The Null Device
It has been well known that alcohol causes many men to find women more attractive than they otherwise would (the effect is colloquially known as "beer goggles"). Now, researchers have found that actual alcohol isn't even required; exposure to alcohol-related words is enough; at least among men who expect that alcohol has that effect.
First, the subjects answered questionnaires that asked whether they thought alcohol affected their sex drive. Afterward, the men were divided into two groups and placed next to computers. One group was shown words that described alcohol, such as liquor, beer and keg. The other group saw words like water, soda and coffee.
The researchers found that the group of men who expected alcohol to enhance their sex drive found the women in the photos more attractive after viewing the alcohol cue words. The group that expected alcohol to reduce their sex drive found the women to be less attractive.
This echoes another priming experiment (reported in both Mind Hacks and Malcolm Gladwell's Blink), in which students surreptitiously exposed to old-age-related words like "wrinkled", "senior" and "Florida" were found to walk more slowly down a corridor than those not primed in this way.
Some genius in the Netherlands has proposed a tax on MP3 players, with as much as €3.28 per gigabyte being slapped onto the price of each MP3 player, the proceeds going solely to the major record labels. This tax is set to become law in a few months. Were the tax extended to PC hard drives, it would increase the prices of hard disks many times over. Of course, given that Germany and Belgium are a short drive away, and under the EU constitution, there's nothing the Dutch government can do to stop the flow of tax-free iPods from German (or British or Slovenian or whatever) online retailers, the whole exercise seems about as effective as "Copy Controlled" audio CDs.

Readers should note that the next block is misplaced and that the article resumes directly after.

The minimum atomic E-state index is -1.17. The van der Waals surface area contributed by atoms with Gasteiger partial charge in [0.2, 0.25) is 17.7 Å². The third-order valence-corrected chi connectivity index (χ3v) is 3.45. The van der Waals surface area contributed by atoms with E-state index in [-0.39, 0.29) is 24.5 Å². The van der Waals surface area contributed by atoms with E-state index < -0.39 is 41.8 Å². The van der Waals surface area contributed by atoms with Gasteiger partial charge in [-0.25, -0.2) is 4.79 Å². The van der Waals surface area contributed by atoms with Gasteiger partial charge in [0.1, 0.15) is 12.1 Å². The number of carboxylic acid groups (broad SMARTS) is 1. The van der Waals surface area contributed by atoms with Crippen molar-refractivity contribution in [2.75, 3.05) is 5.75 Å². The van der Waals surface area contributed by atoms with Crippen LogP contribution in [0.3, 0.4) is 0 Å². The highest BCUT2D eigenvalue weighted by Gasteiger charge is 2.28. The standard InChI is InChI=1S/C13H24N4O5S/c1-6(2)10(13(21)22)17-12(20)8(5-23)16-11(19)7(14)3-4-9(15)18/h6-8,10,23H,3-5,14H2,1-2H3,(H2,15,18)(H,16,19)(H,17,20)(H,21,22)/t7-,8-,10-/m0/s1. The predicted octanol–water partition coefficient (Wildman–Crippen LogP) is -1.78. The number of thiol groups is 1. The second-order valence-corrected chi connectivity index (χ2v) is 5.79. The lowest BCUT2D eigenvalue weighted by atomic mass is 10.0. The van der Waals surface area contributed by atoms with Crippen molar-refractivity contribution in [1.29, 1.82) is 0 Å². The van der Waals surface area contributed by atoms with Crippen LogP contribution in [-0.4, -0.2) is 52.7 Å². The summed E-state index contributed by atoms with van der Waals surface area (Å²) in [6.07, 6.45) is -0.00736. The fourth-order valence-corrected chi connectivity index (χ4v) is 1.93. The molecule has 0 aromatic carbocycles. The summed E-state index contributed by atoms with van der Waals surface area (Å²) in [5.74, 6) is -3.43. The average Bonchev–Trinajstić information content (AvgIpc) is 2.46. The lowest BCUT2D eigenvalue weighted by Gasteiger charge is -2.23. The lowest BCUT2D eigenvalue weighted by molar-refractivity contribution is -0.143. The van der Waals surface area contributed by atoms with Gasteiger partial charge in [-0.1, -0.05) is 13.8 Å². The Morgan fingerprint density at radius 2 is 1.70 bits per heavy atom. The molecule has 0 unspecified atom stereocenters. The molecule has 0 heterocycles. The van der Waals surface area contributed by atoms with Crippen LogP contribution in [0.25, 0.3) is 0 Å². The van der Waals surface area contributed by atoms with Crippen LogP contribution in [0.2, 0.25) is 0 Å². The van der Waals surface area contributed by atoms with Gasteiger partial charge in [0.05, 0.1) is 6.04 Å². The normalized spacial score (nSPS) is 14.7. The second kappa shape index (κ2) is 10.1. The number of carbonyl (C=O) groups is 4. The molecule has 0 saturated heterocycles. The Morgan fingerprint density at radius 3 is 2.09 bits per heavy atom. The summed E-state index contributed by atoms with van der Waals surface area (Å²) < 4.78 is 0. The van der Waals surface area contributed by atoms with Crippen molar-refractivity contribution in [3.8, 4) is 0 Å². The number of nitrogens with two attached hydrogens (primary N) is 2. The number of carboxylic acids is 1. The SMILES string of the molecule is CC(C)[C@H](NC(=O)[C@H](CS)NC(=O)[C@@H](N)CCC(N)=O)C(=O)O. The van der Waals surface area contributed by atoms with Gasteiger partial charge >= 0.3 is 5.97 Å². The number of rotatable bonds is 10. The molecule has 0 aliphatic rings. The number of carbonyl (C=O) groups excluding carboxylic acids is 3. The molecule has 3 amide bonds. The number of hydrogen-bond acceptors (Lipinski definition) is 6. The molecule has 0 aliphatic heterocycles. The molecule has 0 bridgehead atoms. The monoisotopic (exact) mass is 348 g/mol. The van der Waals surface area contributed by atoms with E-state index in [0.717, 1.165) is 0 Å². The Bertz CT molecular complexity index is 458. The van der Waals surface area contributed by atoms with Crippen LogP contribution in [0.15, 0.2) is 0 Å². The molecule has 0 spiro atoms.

Australia's General Motors subsidiary Holden may soon sell a local version of the Hummer, the obscenely large, Tom-of-Finlandesquely hypermasculine "urban assault vehicle" that has been a sensation with the rottweiler owners and gated community dwellers of America.
John Birmingham's eulogy for Joh Bjelke-Petersen, former despot of Queensland:
As long as there is a spark of life in Australian democracy, the mid 1980s, when Bjelke-Petersen ruled alone, at the very zenith of his powers, should be studied in civics courses as an object lesson in what happens when untrammelled power is gathered into the shaky, liver-spotted hands of a stuttering, proto-fascist brute with just enough rat-bastard cunning to mask his true nature behind a carefully constructed facade of endearing bumpkinry.
Should his legacy be the flight of thousands of Queenslanders to safer, less contested lives in those states where politics did not threaten to become an intimately personal matter, something that could, in the worst case, reach out and touch you, shrivelling your options to fight or flight? And, really, only to the latter.
His state funeral should be an appropriate ceremony. Perhaps a pack of dingoes could be starved for a week before being sooled upon his corpse in the mudflats down by the Brisbane River. Or he could be buried at sea with the worst of his cabinet ministers, all of them dipped in chum and fed to the hammerheads and reef sharks off the Great Barrier Reef which they were so keen to open up to mining.